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Taking care of your mental health and wellbeing during isolation (part 1)


If you are staying at home more than you usually would, it might feel more difficult than usual to take care of your mental health and wellbeing.


These are some ideas and pointers which may help during this time:



Hand washing and anxiety


Some mental health problems can cause difficult feelings or behaviours to do with washing or hygiene. If you experience this, you might find it hard to hear advice about washing your hands. If this is making you feel stressed or anxious, here are some things you could try:

  • Don’t keep re-reading the same advice if this is unhelpful for you.

  • Let other people know you’re struggling. For example, you could ask them not to remind you to wash your hands.

  • Breathing exercises can help you cope and feel more in control. You can find a simple breathing exercise on the NHS website. National Mind's pages on relaxation also have some exercises you can try, and other relaxation tips.

  • Set limits, like washing your hands for the recommended 20 seconds.

  • Plan something to do after washing your hands. This could help distract you and change your focus.

  • It could also help to read some of national Mind's tips and information on obsessive compulsive disorder (OCD).


Connect with people


Keep in touch digitally

  • Make plans to video chat with people or groups you’d normally see in person.

  • You can also arrange phone calls or send instant messages or texts.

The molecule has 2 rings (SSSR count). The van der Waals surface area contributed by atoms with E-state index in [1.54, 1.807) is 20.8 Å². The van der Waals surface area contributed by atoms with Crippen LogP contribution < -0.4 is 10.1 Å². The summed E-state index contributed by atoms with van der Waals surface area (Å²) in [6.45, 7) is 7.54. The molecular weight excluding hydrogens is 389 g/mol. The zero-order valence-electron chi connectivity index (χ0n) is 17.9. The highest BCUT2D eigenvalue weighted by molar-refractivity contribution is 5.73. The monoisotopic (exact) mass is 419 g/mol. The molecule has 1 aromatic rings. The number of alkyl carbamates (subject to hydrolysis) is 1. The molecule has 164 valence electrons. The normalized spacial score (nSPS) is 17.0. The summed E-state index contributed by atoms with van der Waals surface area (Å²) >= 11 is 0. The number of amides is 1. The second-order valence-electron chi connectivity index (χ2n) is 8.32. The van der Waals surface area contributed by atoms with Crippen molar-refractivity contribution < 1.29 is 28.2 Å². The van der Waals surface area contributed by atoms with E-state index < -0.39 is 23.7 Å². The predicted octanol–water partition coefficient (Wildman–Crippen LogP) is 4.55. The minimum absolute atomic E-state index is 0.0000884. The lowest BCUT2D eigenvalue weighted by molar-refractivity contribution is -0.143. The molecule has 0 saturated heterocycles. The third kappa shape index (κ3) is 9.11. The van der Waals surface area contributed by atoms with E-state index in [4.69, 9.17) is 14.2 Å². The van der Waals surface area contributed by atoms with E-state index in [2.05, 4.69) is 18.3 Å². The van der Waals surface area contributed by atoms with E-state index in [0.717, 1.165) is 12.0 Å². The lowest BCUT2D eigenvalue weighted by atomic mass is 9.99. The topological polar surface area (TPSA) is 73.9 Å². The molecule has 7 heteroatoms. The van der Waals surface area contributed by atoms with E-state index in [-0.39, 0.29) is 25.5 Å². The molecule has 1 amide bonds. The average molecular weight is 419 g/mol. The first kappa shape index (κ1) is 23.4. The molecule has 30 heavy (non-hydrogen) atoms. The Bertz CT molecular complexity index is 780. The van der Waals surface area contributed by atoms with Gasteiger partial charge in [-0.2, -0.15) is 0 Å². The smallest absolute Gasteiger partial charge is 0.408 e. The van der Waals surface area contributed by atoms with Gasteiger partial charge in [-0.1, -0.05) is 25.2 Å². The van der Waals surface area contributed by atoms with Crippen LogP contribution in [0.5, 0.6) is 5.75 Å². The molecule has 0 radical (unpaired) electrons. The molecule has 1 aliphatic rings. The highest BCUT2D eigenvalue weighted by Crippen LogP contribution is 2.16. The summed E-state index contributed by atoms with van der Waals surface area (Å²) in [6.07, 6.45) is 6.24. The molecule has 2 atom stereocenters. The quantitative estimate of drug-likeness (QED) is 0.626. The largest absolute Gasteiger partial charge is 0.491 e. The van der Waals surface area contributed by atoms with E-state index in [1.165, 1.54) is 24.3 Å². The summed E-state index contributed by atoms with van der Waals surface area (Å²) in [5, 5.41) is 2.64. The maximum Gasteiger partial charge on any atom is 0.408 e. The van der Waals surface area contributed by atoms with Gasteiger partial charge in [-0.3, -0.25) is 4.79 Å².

• If you’re worried that you might run out of stuff to talk about, make a plan with someone to watch a show or read a book separately so that you can discuss it when you contact each other. 

  • Think of other ways to keep in contact with people while meeting in person is not possible. For example, you could check your phone numbers are up to date, or that you have current email addresses for friends you've not seen for a while. 

Connect with others in similar situations

  • Speak with someone you trust. If you are feeling anxious about coronavirus or staying at home more than usual, you may find it helpful to talk about these worries with someone you trust, especially if they are in a similar situation. 

  • You could join a peer support community. National Mind runs an online peer support community called Elefriends, where you can share your experiences and hear from others.

  • If you're going online more than usual or seeking peer support on the internet, it's important to look after your online wellbeing. See National Mind's pages about online mental health for more information. 

If you're worried about loneliness

  • Think about things you can do to connect with people. For example, putting extra pictures up of the people you care about might be a nice reminder of the people in your life.

  • Listen to a chatty radio station or podcast if your home feels too quiet.


Decide on your routine


  • Plan how you’ll spend your time. It might help to write this down on paper and put it on the wall.